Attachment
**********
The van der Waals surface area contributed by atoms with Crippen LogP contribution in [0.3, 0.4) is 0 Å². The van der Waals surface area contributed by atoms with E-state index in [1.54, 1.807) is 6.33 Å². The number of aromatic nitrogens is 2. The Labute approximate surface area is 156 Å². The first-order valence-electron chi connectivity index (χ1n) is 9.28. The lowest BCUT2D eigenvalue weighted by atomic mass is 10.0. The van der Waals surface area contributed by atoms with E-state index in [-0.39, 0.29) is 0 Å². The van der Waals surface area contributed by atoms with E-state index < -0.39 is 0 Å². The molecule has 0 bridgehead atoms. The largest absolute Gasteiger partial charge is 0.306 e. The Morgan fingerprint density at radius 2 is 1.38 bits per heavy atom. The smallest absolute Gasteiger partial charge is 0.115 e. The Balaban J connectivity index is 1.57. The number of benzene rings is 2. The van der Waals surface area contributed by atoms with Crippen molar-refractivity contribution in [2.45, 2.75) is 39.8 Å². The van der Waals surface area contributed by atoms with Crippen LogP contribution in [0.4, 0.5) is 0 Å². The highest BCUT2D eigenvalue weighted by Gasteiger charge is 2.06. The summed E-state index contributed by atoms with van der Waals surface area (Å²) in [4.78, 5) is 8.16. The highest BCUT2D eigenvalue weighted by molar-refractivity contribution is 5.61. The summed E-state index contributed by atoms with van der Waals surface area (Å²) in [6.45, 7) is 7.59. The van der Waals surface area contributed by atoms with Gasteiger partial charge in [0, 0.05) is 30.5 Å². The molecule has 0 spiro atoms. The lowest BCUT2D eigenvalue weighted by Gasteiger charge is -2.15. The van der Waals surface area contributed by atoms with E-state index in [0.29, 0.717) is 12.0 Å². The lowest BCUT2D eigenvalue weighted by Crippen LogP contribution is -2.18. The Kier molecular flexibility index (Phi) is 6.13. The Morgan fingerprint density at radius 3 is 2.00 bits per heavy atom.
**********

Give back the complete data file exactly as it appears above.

The van der Waals surface area contributed by atoms with Crippen LogP contribution in [0.3, 0.4) is 0 Å². The van der Waals surface area contributed by atoms with E-state index in [1.54, 1.807) is 6.33 Å². The number of aromatic nitrogens is 2. The Labute approximate surface area is 156 Å². The first-order valence-electron chi connectivity index (χ1n) is 9.28. The lowest BCUT2D eigenvalue weighted by atomic mass is 10.0. The van der Waals surface area contributed by atoms with E-state index in [-0.39, 0.29) is 0 Å². The van der Waals surface area contributed by atoms with E-state index < -0.39 is 0 Å². The molecule has 0 bridgehead atoms. The largest absolute Gasteiger partial charge is 0.306 e. The Morgan fingerprint density at radius 2 is 1.38 bits per heavy atom. The smallest absolute Gasteiger partial charge is 0.115 e. The Balaban J connectivity index is 1.57. The number of benzene rings is 2. The van der Waals surface area contributed by atoms with Crippen molar-refractivity contribution in [2.45, 2.75) is 39.8 Å². The van der Waals surface area contributed by atoms with Crippen LogP contribution in [0.4, 0.5) is 0 Å². The highest BCUT2D eigenvalue weighted by Gasteiger charge is 2.06. The summed E-state index contributed by atoms with van der Waals surface area (Å²) in [4.78, 5) is 8.16. The highest BCUT2D eigenvalue weighted by molar-refractivity contribution is 5.61. The summed E-state index contributed by atoms with van der Waals surface area (Å²) in [6.45, 7) is 7.59. The van der Waals surface area contributed by atoms with Gasteiger partial charge in [0, 0.05) is 30.5 Å². The molecule has 0 spiro atoms. The lowest BCUT2D eigenvalue weighted by Gasteiger charge is -2.15. The van der Waals surface area contributed by atoms with E-state index in [0.29, 0.717) is 12.0 Å². The lowest BCUT2D eigenvalue weighted by Crippen LogP contribution is -2.18. The Kier molecular flexibility index (Phi) is 6.13. The Morgan fingerprint density at radius 3 is 2.00 bits per heavy atom.